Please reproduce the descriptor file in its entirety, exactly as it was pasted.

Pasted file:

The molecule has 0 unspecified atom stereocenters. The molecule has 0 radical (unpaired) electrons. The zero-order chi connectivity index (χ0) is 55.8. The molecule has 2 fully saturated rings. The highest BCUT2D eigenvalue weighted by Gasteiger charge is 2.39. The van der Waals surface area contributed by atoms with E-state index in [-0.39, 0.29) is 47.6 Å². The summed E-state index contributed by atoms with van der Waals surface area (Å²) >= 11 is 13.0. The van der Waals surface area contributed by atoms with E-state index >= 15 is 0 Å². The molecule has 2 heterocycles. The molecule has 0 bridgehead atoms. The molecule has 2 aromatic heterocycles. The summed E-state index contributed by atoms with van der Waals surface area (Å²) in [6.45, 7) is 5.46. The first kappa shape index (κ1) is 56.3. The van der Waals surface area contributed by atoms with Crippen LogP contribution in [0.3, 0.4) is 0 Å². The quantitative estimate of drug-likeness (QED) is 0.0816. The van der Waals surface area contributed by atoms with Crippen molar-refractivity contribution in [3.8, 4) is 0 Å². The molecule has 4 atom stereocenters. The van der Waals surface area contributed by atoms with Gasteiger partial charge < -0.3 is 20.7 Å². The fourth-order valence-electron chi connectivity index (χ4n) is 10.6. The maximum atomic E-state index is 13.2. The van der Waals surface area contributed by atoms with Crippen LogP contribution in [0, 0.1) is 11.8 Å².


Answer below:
The molecule has 0 unspecified atom stereocenters. The molecule has 0 radical (unpaired) electrons. The zero-order chi connectivity index (χ0) is 55.8. The molecule has 2 fully saturated rings. The highest BCUT2D eigenvalue weighted by Gasteiger charge is 2.39. The van der Waals surface area contributed by atoms with E-state index in [-0.39, 0.29) is 47.6 Å². The summed E-state index contributed by atoms with van der Waals surface area (Å²) >= 11 is 13.0. The van der Waals surface area contributed by atoms with E-state index >= 15 is 0 Å². The molecule has 2 heterocycles. The molecule has 0 bridgehead atoms. The molecule has 2 aromatic heterocycles. The summed E-state index contributed by atoms with van der Waals surface area (Å²) in [6.45, 7) is 5.46. The first kappa shape index (κ1) is 56.3. The van der Waals surface area contributed by atoms with Crippen LogP contribution in [0.3, 0.4) is 0 Å². The quantitative estimate of drug-likeness (QED) is 0.0816. The van der Waals surface area contributed by atoms with Crippen molar-refractivity contribution in [3.8, 4) is 0 Å². The molecule has 4 atom stereocenters. The van der Waals surface area contributed by atoms with Gasteiger partial charge < -0.3 is 20.7 Å². The fourth-order valence-electron chi connectivity index (χ4n) is 10.6. The maximum atomic E-state index is 13.2. The van der Waals surface area contributed by atoms with Crippen LogP contribution in [0, 0.1) is 11.8 Å².